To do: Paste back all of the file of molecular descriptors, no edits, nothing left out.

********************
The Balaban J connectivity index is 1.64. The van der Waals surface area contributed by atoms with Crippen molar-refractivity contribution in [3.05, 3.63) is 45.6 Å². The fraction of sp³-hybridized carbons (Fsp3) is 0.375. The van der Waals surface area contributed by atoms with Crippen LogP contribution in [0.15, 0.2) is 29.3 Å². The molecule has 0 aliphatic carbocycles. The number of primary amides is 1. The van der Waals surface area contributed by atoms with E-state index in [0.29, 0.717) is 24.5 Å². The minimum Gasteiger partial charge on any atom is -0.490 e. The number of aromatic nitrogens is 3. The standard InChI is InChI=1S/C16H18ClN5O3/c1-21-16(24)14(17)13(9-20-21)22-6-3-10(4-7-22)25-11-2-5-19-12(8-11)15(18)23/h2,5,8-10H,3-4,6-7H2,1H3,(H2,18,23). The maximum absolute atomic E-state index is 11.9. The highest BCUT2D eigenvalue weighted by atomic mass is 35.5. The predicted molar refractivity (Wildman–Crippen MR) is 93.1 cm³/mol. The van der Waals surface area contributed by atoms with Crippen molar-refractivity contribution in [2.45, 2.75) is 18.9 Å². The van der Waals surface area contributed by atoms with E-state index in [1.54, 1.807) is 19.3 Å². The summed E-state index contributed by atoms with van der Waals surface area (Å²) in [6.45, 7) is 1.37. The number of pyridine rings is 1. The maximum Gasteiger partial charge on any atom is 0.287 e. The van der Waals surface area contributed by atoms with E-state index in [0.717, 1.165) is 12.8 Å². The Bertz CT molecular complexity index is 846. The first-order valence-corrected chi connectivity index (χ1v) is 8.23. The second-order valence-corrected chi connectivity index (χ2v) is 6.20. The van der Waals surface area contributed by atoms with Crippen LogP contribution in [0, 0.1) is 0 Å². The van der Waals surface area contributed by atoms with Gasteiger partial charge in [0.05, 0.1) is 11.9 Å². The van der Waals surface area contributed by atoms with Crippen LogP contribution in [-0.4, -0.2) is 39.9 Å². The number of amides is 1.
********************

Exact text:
The Balaban J connectivity index is 1.64. The van der Waals surface area contributed by atoms with Crippen molar-refractivity contribution in [3.05, 3.63) is 45.6 Å². The fraction of sp³-hybridized carbons (Fsp3) is 0.375. The van der Waals surface area contributed by atoms with Crippen LogP contribution in [0.15, 0.2) is 29.3 Å². The molecule has 0 aliphatic carbocycles. The number of primary amides is 1. The van der Waals surface area contributed by atoms with E-state index in [0.29, 0.717) is 24.5 Å². The minimum Gasteiger partial charge on any atom is -0.490 e. The number of aromatic nitrogens is 3. The standard InChI is InChI=1S/C16H18ClN5O3/c1-21-16(24)14(17)13(9-20-21)22-6-3-10(4-7-22)25-11-2-5-19-12(8-11)15(18)23/h2,5,8-10H,3-4,6-7H2,1H3,(H2,18,23). The maximum absolute atomic E-state index is 11.9. The highest BCUT2D eigenvalue weighted by atomic mass is 35.5. The predicted molar refractivity (Wildman–Crippen MR) is 93.1 cm³/mol. The van der Waals surface area contributed by atoms with Crippen molar-refractivity contribution in [2.45, 2.75) is 18.9 Å². The van der Waals surface area contributed by atoms with E-state index in [1.54, 1.807) is 19.3 Å². The summed E-state index contributed by atoms with van der Waals surface area (Å²) in [6.45, 7) is 1.37. The number of pyridine rings is 1. The maximum Gasteiger partial charge on any atom is 0.287 e. The van der Waals surface area contributed by atoms with E-state index in [0.717, 1.165) is 12.8 Å². The Bertz CT molecular complexity index is 846. The first-order valence-corrected chi connectivity index (χ1v) is 8.23. The second-order valence-corrected chi connectivity index (χ2v) is 6.20. The van der Waals surface area contributed by atoms with Crippen LogP contribution in [0, 0.1) is 0 Å². The van der Waals surface area contributed by atoms with Gasteiger partial charge in [0.05, 0.1) is 11.9 Å². The van der Waals surface area contributed by atoms with Crippen LogP contribution in [-0.4, -0.2) is 39.9 Å². The number of amides is 1.